This highlights one of the key realizations that a DM must have if he decides to create an encounter that the party isn’t meant to defeat. Dealing with the consequences of having the party stick it out and try to defeat the encounter. I’m not talking about the encounter where the party attacking a major villain when they shouldn’t, which can ruin your long term campaign plans.
If you create an encounter that the players aren’t supposed to defeat then as the DM you need to handle the consequences of the party deciding to finish the encounter. The very mechanics of 4e work against this type of encounter design. The expectations of players work against this type of encounter. Your players expect to expend a certain amount of resources in a given encounter. Within short order they will notice that something isn’t right about the encounter, but flight will not usually be the first thought. Your players will first think that you as the DM aren’t out to kill them, that this fight is winnable.
This is the most difficult aspect of designing an encounter your players can’t beat, they think they can beat every encounter. It is the way the game is designed. Total party kills usually result when the DMs dice are hot and the parties are cold. Also, when the party goes into an encounter that the DM has cautioned them in game or out not to enter.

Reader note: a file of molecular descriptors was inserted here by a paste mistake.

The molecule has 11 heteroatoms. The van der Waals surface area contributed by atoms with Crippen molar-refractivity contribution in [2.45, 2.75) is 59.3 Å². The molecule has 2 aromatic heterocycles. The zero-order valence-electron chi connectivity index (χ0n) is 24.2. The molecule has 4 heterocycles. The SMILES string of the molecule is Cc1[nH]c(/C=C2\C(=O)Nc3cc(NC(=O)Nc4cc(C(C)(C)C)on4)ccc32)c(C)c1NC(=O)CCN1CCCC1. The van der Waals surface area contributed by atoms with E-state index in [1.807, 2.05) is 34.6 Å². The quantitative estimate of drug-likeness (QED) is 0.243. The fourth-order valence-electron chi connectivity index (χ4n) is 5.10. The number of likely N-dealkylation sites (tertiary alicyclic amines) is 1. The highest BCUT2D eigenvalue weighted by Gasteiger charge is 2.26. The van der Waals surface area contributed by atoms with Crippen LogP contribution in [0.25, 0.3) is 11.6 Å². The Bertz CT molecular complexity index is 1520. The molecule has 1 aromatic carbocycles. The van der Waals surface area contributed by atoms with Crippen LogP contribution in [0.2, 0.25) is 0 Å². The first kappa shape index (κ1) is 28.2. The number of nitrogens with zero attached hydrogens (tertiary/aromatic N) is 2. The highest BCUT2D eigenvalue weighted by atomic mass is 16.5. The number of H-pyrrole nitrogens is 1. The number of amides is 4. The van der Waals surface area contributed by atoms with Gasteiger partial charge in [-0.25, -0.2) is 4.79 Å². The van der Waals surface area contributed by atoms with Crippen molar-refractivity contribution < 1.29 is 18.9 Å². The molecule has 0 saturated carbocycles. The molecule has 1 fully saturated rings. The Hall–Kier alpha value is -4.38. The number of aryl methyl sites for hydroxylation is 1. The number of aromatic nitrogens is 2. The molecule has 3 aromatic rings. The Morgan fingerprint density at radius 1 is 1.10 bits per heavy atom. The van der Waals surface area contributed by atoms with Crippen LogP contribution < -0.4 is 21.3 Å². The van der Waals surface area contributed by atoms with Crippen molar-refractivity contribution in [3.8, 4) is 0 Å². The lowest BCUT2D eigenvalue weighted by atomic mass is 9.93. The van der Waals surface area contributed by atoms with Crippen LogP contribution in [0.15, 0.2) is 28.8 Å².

A total party kill should not be the result of deliberate encounter design. This means that your unbeatable encounter actually has to be winnable. The presentation of the encounter is what will give it the impression of being unbeatable, not the design itself. In other words the party does actually need to be able to defeat the encounter. Your job as the DM is to describe the situation in such a way that the party gets the hint that perhaps they are over their head.
This can be difficult. It requires one part monster selection and one part strong descriptions of the scene from the DM. If your group has more of a hack ‘n slash approach to playing when you start describing the scene you will immediately tip your hand.
Why then would a DM want to create an encounter that the players can’t beat? Because the story demands it. Failing to defeat an encounter leaves every player at the table holding a grudge and wanting to go back for blood. It will make the follow up encounters that much more satisfying for them.
In Designing Encounters That Can’t Be Beat (Part 2) we’ll look at the actual design decisions of creating an encounter that can’t be beat.
Have you ever designed an encounter your players couldn’t beat? Why did you do it? As a player have you ever been involved in an encounter that the party just couldn’t win?
- Fighting an Opponent You Can’t Beat
- The Evolution of the Dungeon Encounter
- Embracing the Total Party Kill